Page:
Localization editor for Applications

I don’t realy know what to do right now, so I thought I’d share some of the latest work on RemoteX Applications.

RemoteX Applications has support for multiple languages being used in the same hosted installation. Basically we install a set of languages for each installation. Now most of our customers want to make some changes to the standard localization. These changes were made by our operations team, who would verify the installed language on each system installation.

While this is all fine and good, the problem is when we update the localizations. All of a sudden there is a lot of different customer specific language packs which needs to be updated with new keywords and translations. Others might need to be removed.

What we have done now is to separate out customer specific changes from the standard language packs. The operations teams can handle the standard language packs and the customer specific details are separated out and can be managed independently, thus not slowing down upgrade scenarios.

But it doesn’t end here, I finally got some use for my JQuery work for RemoteX Applications. I just completed a minor web application to handle the customer specific changes in an AJAX interface, talking with our REST-service.

[![RemoteX Applications Localiztion Editor](http://www.morkeleb.com/wp-content/LocalizationEditor1.PNG "LocalizationEditor")](http://www.morkeleb.com/wp-content/LocalizationEditor1.PNG)
RemoteX Applications Localization Editor
The screenshot above shows the interface. The editor allows the user to make changes to different languages on different applications. The interface displays the keyword, and the standard translation, allowing the user to enter his or her own translations in the text box.
[![Changing Localization details](http://www.morkeleb.com/wp-content/EditTranslations1.PNG "EditTranslations")](http://www.morkeleb.com/wp-content/EditTranslations1.PNG)
Changing Localization details
The text box saves the override to the server. There are also options for adding new keywords, updating specific keywords without finding the specific text box to edit.

What is fun about this application is that the idea just popped into my head a few days ago. The implementation time is around 2 days of TDD work. There are roughly 84 tests checking the Javascript using QUnit.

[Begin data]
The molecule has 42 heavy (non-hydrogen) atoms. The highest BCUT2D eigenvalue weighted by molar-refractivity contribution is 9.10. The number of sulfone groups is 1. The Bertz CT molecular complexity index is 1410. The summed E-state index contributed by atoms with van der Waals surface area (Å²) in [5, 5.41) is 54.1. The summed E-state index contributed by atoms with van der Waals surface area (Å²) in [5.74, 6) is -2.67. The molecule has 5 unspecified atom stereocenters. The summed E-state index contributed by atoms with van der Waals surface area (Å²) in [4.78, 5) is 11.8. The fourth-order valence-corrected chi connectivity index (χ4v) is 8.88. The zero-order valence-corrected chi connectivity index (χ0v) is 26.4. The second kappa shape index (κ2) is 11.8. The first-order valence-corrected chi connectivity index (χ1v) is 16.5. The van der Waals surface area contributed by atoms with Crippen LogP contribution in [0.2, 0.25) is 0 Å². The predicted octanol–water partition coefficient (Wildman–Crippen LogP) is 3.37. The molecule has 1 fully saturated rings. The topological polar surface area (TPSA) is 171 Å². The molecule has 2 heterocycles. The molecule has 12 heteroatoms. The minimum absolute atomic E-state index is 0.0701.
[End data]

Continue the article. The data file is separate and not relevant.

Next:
There are two things I especially like with the implementation. One is that the separation of concerns was separated out quite nicely, this was greatly beneficial for the testing. I also noticed that there are some quirks in the interface which wouldn’t have been there if I hadn’t used TDD.

I had an idea of how I wanted to make the interface from the start. But my initial plan was to write it using WPF and host it in the Windows Client. However since I made this in JavaScript using JQuery the approach was a bit different. I’ll walk you through roughly how my plans evolved during the development process.

  1. The greatest risk I was was with the XML generation which was to create the messages I sent to the server. To mitigate this I started by isolating this functionality in a “class”.
  2. Once I saw that the tests were achieving the behaviour I needed from the XML Writer I started with the interface. I knew roughly how I wanted it, so I focused mainly on the behaviour. I work heavily with DIV’s, if I know I need to display something I add a DIV for it. This allows my to do formatting later as a separate step.
  3. The third class was the controls for selecting languages and buttons for loading. I knew from the start that I didn’t want any logic in these classes, instead I wanted to create a Controller pattern to handle all logic. This turned out great.
  4. The fourth class is where I started to notice some interesting synergies popping out from the code. The isolation level of the components allows me to reuse previous components to solve business needs through composition.
  5. Lastly, the controller logic is tied in to complete the application. The controller mainly ties all the UI together using AJAX. Interesting to note here is that I tested the AJAX by mocking the AJAX calls. Previously I’ve tested AJAX for doing GETs by having a static XML document to fetch. Testing it with mocking was quite easy and allowed for different kinds of testing.

The editor is now tested to be working in IE8, Chrome and FireFox.